During the Spanish War of Independence (Peninsular War 1807-14) the monastery was badly damaged, and only in 1855 was it re-built and restored. The inauguration of the monastery by the Franciscans took place in 1920. Pope John Paul II visited the monastery in 1993.

The entrance is by the small door on the far-right of the above photograph. The small Patio de las Flores providing access the the church.

The church is composed of three main parts: the main main nave, the main chapel and a side chapel dedicated to Santa María de la Rábida (or Virgen de los Milagros).

The ceiling is covered by a 19th C Mudéjar influence polychrome wood paneling by Ricardo Velázquez Bosco. On the walls there are ten paintings by the 18th C painter Juan de Dios Fernández, which represent the life of Saint Francis. Presiding over the main altar is the sculpture of Jesus Christ crucified, from the 15th C, which replaced an earlier one destroyed during the Spanish Civil War.

One of the oldest elements is an arch that accesses the small chapel dedicated to the patron saint of La Rábida, the Virgin of the Miracles, Santa María de La Rábida.

In the centre we can see the Virgen de los Milagros otherwise known as Santa María de La Rábida, a small alabaster sculpture dating to the 14th C.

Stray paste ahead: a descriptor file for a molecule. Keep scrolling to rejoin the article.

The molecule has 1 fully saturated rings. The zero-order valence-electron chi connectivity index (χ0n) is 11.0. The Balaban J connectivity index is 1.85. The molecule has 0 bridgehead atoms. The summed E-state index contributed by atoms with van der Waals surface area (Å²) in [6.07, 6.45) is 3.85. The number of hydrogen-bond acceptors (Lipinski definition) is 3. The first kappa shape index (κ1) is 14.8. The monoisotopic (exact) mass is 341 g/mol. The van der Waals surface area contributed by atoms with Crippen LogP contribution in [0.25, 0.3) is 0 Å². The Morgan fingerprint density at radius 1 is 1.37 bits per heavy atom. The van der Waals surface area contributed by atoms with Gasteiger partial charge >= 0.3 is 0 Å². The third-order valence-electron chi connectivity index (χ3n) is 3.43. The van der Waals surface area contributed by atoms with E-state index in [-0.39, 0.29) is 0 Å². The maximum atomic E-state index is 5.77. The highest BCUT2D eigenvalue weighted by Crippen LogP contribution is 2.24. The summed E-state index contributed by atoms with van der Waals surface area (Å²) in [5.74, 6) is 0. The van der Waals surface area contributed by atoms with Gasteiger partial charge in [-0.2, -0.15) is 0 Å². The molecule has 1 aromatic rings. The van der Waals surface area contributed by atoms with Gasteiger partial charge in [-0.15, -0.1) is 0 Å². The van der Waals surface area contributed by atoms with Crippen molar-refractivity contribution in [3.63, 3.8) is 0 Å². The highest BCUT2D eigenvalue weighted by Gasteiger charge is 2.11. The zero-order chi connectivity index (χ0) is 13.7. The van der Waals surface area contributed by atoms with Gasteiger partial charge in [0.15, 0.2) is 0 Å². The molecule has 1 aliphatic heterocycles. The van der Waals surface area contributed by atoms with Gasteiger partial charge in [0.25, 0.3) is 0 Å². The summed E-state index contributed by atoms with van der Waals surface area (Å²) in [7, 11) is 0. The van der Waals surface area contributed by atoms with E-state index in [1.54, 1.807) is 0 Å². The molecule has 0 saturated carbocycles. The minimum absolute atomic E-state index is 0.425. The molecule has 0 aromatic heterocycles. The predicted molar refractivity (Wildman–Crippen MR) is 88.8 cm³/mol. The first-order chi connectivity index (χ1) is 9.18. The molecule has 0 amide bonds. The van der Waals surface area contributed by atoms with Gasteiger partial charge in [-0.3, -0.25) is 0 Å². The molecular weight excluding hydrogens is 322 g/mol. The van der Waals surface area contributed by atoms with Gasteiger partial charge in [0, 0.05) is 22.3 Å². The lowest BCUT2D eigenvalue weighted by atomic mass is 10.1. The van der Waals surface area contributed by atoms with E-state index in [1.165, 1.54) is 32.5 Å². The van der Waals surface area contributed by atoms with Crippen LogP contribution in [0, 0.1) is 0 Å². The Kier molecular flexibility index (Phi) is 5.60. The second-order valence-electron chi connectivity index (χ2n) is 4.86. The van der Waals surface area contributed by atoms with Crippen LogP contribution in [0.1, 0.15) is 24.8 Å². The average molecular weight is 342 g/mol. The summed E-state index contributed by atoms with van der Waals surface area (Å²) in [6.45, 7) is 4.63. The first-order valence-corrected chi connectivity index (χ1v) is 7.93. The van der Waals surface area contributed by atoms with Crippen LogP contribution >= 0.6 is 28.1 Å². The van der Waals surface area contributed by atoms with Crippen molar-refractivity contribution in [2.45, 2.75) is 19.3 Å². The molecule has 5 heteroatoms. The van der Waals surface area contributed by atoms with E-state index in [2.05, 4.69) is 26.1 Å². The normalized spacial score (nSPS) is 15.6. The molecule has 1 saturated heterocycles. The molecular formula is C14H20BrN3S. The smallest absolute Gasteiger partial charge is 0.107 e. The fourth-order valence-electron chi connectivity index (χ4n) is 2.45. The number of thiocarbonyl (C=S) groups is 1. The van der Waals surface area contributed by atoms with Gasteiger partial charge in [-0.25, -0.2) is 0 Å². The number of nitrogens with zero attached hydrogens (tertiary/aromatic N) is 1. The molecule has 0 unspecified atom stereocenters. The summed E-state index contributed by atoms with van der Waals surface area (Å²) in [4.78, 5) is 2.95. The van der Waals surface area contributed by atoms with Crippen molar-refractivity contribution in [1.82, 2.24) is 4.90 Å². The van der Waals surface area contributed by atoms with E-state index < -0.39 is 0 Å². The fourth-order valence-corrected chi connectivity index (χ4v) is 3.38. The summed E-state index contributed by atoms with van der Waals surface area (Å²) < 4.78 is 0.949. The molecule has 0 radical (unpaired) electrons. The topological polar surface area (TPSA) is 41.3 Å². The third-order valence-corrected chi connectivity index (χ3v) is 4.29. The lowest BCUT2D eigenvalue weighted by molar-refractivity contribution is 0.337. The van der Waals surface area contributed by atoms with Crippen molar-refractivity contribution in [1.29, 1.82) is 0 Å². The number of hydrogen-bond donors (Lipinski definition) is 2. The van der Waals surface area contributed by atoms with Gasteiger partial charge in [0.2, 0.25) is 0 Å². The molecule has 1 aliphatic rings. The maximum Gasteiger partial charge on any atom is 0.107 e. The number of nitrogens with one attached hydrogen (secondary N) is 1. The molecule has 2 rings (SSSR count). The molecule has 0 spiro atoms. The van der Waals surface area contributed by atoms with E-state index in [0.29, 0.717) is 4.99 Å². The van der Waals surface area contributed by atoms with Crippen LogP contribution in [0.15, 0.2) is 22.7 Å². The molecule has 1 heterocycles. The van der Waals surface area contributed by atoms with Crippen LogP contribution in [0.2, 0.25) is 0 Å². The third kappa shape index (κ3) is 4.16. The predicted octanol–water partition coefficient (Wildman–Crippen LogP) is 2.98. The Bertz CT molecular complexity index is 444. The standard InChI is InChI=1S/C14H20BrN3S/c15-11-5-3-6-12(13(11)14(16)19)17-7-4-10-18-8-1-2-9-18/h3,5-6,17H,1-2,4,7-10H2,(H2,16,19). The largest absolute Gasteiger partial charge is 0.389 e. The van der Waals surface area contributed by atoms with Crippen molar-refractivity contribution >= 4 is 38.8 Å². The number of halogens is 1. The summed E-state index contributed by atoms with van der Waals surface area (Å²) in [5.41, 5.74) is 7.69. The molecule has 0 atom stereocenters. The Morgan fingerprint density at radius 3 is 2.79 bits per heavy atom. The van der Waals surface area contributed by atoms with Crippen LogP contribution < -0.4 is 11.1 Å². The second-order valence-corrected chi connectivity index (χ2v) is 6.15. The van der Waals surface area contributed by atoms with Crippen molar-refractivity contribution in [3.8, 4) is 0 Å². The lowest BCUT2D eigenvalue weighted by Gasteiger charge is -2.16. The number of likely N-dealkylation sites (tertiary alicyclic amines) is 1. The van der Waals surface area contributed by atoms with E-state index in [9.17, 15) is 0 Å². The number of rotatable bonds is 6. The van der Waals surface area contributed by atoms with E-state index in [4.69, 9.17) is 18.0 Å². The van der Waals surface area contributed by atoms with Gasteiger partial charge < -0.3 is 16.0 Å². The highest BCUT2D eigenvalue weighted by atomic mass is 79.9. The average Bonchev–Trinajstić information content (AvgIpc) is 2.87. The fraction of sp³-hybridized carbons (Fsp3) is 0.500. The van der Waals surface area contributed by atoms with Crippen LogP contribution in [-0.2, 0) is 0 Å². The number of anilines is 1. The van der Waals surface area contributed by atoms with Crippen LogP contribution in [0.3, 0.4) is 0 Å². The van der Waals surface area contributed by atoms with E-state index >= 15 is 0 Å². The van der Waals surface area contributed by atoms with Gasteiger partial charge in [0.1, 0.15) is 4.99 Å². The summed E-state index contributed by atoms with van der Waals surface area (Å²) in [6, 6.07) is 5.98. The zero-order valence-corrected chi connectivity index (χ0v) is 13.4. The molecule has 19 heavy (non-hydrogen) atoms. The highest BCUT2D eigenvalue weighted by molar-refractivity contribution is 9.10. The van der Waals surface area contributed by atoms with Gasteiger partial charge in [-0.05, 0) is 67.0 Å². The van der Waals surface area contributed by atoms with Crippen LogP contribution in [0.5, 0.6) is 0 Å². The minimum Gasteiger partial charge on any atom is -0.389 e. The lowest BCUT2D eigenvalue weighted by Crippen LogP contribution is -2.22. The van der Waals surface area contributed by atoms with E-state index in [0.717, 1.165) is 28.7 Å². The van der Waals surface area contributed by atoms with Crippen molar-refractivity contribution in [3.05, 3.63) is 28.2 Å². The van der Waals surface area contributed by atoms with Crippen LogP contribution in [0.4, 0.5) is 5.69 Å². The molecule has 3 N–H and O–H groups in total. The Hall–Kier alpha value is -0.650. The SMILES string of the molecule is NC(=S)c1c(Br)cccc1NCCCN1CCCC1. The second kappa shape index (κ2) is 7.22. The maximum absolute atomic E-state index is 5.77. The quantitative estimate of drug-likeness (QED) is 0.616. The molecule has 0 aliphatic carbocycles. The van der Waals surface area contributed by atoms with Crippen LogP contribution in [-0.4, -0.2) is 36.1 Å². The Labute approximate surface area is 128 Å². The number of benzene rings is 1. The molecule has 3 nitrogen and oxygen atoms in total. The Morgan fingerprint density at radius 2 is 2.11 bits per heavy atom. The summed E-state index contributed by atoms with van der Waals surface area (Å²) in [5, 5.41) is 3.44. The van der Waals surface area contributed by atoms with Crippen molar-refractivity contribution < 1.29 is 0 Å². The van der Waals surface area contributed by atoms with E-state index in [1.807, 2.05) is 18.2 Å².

The main monastery cloister is in the Mudéjar style, dating from the 15th C, and a second floor was added in the 17th C. The ground floor is still home to some original 15th C Mudéjar decoration (what we can see below are 19th C copies of the original decoration).

On one side of this cloister is a 14th C Romanesque-style refectory, with its fixed benches and side pulpit.

On the second floor there is a permanent exhibition of scale models of the three caravels: La Pinta, La Niña and the Santa María.

Before leaving La Rábida it is worth noting that the Muelle de las Carabelas is home to full size reconstructions of La Niña, La Pinta, and La Santa María. It did not look open when we visited.

However just nearby there is also the Monumento Plus Ultra, which celebrates the first flight of the seaplane “Plus Ultra” from La Rábida to Buenos Aires in 1926 (10,270 km and taking 59 hours 30 minutes). Plus Ultra (“further beyond”) is the Spanish motto.


Mazagón, and specifically the Parador of Mazagón, was the base for our visit to the Provincia de Huelva (a province sitting between those of Seville and Cádiz, and Portugal).

The above picture is of the Parador, and it captures the two most important features of the site, the beaches and the pine trees. The beaches were first occupied in the 19th C by working families from the local towns, and only later they became tourist/residential attractions. The area is dominated by the Parque Nacional y Natural de Doñana, the Parajes Naturales de las Lagunas de Palos y Las Madres, and the Paraje Natural Estero de Domingo Rubio. The parks are a haven for wildlife and local flora. In and around the Parador there are 1,000’s of pine trees, in particular the pinus ponea.

The intellectually surprising part to our visit was the constant presence of Cristóbal Colón. The rather more perplexing part was the fact that the addresses of everywhere we visited were unknown to our “wonderful” Mercedes navigation system. We saw everything by combining “trial and error” with the traditional technique of using of broken Spanish to ask directions. 

These Webpages will be home to our visits to the Monasterio de La Rábida, the Santa Clara Monastery, and the Rio Tinto mines.

The Parador itself is beautifully situated on the coast overlooking the sea.